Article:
When we are more awake, everything we do is worship. Readings from Anandamayi Ma and Utpaladeva. A podcast from Satsang with Shambhavi
I wanted to read one of the teachings of Ma's, Anandamayi Ma, that I read during the Thanksgiving gathering when we were talking about the theme for 2021, which is worshiping together. For those of you that are new, every year, Jaya Kula has a theme for the year.
Something that we're exploring and learning about and doing sadhana with and trying to embody more. Of course, there are many teachings about worship. But I just wanted to start off this satsang with one from Ma.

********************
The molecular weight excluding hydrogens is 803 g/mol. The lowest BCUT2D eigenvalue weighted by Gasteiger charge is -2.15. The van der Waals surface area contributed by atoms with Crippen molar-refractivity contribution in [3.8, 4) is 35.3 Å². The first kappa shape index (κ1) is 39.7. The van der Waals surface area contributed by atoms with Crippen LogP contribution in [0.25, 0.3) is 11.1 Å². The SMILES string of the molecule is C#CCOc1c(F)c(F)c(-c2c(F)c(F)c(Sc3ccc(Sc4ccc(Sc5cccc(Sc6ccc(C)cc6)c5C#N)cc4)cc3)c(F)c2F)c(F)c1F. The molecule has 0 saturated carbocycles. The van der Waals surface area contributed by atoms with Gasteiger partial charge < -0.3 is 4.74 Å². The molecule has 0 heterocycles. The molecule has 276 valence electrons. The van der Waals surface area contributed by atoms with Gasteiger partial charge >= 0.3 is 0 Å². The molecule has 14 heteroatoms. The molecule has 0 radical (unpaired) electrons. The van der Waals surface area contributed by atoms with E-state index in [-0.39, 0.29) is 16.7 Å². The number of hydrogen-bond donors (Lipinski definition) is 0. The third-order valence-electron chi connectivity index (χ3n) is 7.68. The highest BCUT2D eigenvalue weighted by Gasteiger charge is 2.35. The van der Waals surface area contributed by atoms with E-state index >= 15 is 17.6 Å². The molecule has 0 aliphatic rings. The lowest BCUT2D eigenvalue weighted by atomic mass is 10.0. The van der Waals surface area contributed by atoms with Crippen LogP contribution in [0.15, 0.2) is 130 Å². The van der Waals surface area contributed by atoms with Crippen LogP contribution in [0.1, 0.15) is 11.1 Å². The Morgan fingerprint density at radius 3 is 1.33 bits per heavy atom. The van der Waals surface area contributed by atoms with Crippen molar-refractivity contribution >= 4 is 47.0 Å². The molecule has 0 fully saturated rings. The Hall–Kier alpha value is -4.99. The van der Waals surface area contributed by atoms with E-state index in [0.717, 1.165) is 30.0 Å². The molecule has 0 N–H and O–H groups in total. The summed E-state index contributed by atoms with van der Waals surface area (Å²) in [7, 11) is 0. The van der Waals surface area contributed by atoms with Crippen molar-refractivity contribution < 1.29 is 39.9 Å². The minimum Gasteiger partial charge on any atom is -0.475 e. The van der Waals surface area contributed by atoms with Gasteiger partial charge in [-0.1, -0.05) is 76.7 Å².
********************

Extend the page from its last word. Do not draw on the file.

She says, Worship is not a ritual. It is an attitude and experience. Worship is not a ritual. It is an attitude. It is an experience. Let's think about what this might mean to us.
And it's interesting, what just popped into my mind is that many people who did not grow up in a culture from India. Or a spiritual tradition from India or from Tibet.
When approaching practices like puja, or other more formal worship practices or practice with deities will sometimes say, I can't connect to those practices. And on an ordinary level, we can understand that.
Because those are not the traditions that many people grew up with who are from the United States. But on another level, when we're more open, when our senses are more open.
When we're more in touch with the fundamental nature of reality and of the self, anything is worship. Ma used to perform worship for her Muslim neighbors. She used to conduct funeral rites for her Muslim neighbors. Rites that she didn't even know.